According to the agreement, all women and children prisoners will be freed.
A spokesman of the resistance movement in Gaza, Abu Mujahed, attributed the success of the deal to "the resilience and unflinching determination of the resistance to see to it that all our demands are met.â--êœIt was not easy, but eventually we are about to get what we want," he added.
Abu Mujahed noted that Palestinian freedom fighters knew that Israel would have to be coerced into the deal. "Israel only understands this language." He also said the deal stipulated that Israel would meet all the demands of Palestinian prisoners in Israeli jails who embarked on an open-ended hunger strike in protest against worsening prison conditions.
Egypt, in fact, played a key role in concluding and finalising the deal. An Egyptian official was quoted as saying that "after 64 months of tough negotiations we were able to complete the deal. It was a very difficult task, which included thousands of hours of negotiations."
Egyptian officials have also said that the deal reached also includes the release of alleged Israeli spy Ilan Grapel.
Coinciding with the deal, another breakthrough on the Israeli-Egyptian side came when Israel's Defence Minister Ehud Barak announced the two countries concluded a joint inquiry into the deaths of six Egyptians killed by Israeli fire on 18 August. Barak went further to express his government's willingness to issue an apology over the deaths.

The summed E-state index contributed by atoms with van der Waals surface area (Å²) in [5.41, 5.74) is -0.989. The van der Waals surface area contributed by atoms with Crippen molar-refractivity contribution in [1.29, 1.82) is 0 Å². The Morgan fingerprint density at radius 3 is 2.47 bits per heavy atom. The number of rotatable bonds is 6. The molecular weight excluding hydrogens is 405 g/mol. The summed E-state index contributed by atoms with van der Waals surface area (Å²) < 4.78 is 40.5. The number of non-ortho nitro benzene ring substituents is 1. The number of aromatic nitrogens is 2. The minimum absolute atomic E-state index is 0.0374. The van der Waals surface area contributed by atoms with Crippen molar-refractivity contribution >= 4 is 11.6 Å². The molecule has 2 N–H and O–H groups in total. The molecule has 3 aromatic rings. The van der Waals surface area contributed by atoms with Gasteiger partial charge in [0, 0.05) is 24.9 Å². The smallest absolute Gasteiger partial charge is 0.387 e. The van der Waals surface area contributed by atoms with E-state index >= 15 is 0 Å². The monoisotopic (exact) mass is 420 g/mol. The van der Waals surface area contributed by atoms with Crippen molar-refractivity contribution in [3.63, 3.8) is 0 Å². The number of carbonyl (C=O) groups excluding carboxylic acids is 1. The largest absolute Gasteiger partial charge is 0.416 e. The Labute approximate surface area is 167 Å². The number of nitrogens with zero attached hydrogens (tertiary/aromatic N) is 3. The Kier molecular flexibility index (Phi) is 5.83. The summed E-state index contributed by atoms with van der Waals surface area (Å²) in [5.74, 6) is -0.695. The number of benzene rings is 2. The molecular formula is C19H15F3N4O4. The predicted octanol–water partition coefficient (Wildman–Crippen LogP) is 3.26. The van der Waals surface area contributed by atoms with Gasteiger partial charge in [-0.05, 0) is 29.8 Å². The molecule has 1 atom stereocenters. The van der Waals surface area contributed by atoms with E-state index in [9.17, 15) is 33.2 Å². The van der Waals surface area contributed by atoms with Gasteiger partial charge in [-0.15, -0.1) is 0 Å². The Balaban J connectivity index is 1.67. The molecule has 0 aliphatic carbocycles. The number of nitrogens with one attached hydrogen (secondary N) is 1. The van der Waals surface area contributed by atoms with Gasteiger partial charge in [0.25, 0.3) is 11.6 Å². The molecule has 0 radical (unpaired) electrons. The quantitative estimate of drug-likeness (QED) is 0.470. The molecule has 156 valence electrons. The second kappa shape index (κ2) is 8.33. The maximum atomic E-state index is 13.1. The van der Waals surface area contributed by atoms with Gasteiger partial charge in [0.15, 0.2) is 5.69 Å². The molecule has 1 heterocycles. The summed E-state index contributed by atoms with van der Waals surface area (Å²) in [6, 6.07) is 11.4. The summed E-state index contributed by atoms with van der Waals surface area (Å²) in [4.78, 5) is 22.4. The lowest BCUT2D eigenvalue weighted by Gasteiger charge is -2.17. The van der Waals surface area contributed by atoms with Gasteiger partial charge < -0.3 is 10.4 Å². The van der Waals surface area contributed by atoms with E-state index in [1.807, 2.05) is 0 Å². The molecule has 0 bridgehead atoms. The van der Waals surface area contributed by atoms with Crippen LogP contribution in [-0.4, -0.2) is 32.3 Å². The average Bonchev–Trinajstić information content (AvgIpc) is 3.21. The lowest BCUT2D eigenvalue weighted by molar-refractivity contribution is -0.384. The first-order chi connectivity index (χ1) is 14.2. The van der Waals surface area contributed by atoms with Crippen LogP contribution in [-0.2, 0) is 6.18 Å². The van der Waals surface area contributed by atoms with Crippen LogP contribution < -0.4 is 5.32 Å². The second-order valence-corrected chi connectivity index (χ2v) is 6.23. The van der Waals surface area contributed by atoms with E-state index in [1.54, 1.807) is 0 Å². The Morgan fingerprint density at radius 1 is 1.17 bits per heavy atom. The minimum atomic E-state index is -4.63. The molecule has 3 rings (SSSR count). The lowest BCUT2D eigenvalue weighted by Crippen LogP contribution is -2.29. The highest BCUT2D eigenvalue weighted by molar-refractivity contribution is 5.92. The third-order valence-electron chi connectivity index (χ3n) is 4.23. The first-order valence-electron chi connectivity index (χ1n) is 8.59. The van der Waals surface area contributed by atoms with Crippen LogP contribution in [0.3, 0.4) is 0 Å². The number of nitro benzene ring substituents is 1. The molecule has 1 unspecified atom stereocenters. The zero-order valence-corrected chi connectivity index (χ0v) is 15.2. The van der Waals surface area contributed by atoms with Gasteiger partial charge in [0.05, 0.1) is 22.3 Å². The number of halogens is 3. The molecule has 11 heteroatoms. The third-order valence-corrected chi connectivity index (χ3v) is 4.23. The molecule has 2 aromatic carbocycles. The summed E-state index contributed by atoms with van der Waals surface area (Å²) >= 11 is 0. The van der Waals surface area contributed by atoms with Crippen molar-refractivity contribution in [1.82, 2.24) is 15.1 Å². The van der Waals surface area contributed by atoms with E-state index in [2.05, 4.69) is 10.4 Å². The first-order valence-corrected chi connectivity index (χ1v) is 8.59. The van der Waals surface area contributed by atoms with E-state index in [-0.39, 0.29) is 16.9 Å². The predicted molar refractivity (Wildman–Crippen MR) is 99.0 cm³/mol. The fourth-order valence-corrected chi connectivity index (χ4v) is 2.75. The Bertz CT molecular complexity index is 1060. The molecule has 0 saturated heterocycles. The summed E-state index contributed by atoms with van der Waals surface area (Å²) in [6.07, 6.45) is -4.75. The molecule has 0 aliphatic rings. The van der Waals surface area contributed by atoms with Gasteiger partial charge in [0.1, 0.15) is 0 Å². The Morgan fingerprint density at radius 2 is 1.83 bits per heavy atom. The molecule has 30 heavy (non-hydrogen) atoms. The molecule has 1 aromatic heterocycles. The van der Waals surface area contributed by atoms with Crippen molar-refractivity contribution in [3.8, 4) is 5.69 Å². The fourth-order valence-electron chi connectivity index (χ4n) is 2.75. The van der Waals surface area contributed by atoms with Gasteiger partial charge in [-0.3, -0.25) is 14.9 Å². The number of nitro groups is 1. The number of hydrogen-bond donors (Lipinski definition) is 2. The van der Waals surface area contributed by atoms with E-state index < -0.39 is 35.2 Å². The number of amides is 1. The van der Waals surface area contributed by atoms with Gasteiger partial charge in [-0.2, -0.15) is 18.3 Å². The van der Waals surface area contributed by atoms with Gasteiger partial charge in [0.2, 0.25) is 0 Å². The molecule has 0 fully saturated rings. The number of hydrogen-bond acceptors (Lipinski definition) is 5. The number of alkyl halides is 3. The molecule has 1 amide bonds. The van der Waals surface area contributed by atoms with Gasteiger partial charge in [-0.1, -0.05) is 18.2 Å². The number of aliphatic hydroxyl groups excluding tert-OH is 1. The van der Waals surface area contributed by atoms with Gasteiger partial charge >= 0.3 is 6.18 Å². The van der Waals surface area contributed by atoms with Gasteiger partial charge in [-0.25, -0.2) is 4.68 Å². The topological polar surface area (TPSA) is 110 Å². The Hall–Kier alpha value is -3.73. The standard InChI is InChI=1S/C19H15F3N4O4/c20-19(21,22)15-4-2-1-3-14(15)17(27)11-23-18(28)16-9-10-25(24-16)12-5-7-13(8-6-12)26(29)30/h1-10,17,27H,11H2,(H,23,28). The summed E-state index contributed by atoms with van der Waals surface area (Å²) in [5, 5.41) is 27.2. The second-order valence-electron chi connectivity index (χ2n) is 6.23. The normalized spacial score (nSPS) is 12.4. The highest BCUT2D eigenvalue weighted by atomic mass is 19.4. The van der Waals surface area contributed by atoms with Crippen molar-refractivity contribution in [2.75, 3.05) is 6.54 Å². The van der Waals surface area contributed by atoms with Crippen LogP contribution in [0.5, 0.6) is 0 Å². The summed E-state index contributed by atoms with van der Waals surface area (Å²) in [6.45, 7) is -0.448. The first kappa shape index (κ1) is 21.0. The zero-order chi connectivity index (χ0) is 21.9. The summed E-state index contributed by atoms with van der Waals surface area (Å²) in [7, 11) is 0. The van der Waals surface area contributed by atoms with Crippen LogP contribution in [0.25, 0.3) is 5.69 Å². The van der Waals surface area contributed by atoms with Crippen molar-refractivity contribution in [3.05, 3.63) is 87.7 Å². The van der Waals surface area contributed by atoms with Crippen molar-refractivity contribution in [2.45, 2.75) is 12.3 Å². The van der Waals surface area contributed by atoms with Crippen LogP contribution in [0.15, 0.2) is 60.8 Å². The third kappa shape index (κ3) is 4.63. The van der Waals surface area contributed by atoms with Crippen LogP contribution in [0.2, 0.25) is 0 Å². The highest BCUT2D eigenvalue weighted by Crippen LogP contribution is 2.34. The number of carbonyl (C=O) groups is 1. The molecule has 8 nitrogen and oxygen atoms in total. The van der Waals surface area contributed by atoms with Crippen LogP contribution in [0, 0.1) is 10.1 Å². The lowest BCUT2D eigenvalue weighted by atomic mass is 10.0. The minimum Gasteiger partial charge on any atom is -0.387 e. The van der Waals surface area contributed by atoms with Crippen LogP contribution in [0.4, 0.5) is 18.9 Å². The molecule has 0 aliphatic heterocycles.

The deaths, which raised tensions between Israel and Cairo, had occurred as Israeli troops chased a number of gunmen responsible for carrying out a series of shooting attacks which killed eight Israelis.
During deliberations leading up to the Israeli acceptance of the swap deal, Netanyahu reportedly told his ministers that failing to endorse the deal would probably doom Shalit's fate forever. "If the government fails to approve the deal, the whole move to release Shalit could go down the drain, conceivably postponing his release by many years."
Netanyahu spoke of "powerful storms" hovering over the Arab world, which he said would make rescuing Shalit unlikely if the government didn't seize this opportunity.
The deal is widely viewed as a great moral and political booster for Hamas. It is also likely to contribute to further enhancing relations between Hamas and Cairo.
Moreover, many Palestinians feel the deal will be especially auspicious in terms of pushing forward national reconciliation between Fatah and Hamas.
Hamas's fighters, along with fighters from two other smaller groups, the People's Resistance and the Army of Islam, took part in a brief military operation across the border on 25 June 2006, during which Shalit was captured.
Israeli officials and media have since used the misleading epithet of "kidnapped" in reference to Shalit, ignoring the fact that he was taken prisoner on the battlefield.
Israel tried in vain a number of times to locate Shalit, including during full-scale aggressions against the Gaza Strip in which thousands of Palestinians lost their lives.